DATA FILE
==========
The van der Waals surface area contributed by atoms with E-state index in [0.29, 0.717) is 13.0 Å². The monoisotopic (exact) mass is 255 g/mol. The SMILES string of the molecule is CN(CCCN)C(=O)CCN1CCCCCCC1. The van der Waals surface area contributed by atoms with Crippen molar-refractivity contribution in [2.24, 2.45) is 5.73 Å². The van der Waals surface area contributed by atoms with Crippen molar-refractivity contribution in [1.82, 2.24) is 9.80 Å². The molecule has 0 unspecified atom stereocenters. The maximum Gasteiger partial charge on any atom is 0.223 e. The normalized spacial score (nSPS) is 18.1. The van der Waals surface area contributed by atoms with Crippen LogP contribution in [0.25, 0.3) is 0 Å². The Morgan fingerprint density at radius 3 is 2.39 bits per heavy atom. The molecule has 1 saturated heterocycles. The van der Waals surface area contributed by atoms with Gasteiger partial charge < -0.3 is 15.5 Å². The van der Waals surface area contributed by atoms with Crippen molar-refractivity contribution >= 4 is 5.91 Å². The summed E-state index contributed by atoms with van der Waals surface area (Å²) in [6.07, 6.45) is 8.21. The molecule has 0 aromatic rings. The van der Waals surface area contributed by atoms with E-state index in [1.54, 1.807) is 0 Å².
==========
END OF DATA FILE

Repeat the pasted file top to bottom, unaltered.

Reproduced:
The van der Waals surface area contributed by atoms with E-state index in [0.29, 0.717) is 13.0 Å². The monoisotopic (exact) mass is 255 g/mol. The SMILES string of the molecule is CN(CCCN)C(=O)CCN1CCCCCCC1. The van der Waals surface area contributed by atoms with Crippen molar-refractivity contribution in [2.24, 2.45) is 5.73 Å². The van der Waals surface area contributed by atoms with Crippen molar-refractivity contribution in [1.82, 2.24) is 9.80 Å². The molecule has 0 unspecified atom stereocenters. The maximum Gasteiger partial charge on any atom is 0.223 e. The normalized spacial score (nSPS) is 18.1. The van der Waals surface area contributed by atoms with Crippen LogP contribution in [0.25, 0.3) is 0 Å². The Morgan fingerprint density at radius 3 is 2.39 bits per heavy atom. The molecule has 1 saturated heterocycles. The van der Waals surface area contributed by atoms with Gasteiger partial charge < -0.3 is 15.5 Å². The van der Waals surface area contributed by atoms with Crippen molar-refractivity contribution >= 4 is 5.91 Å². The summed E-state index contributed by atoms with van der Waals surface area (Å²) in [6.07, 6.45) is 8.21. The molecule has 0 aromatic rings. The van der Waals surface area contributed by atoms with E-state index in [1.54, 1.807) is 0 Å².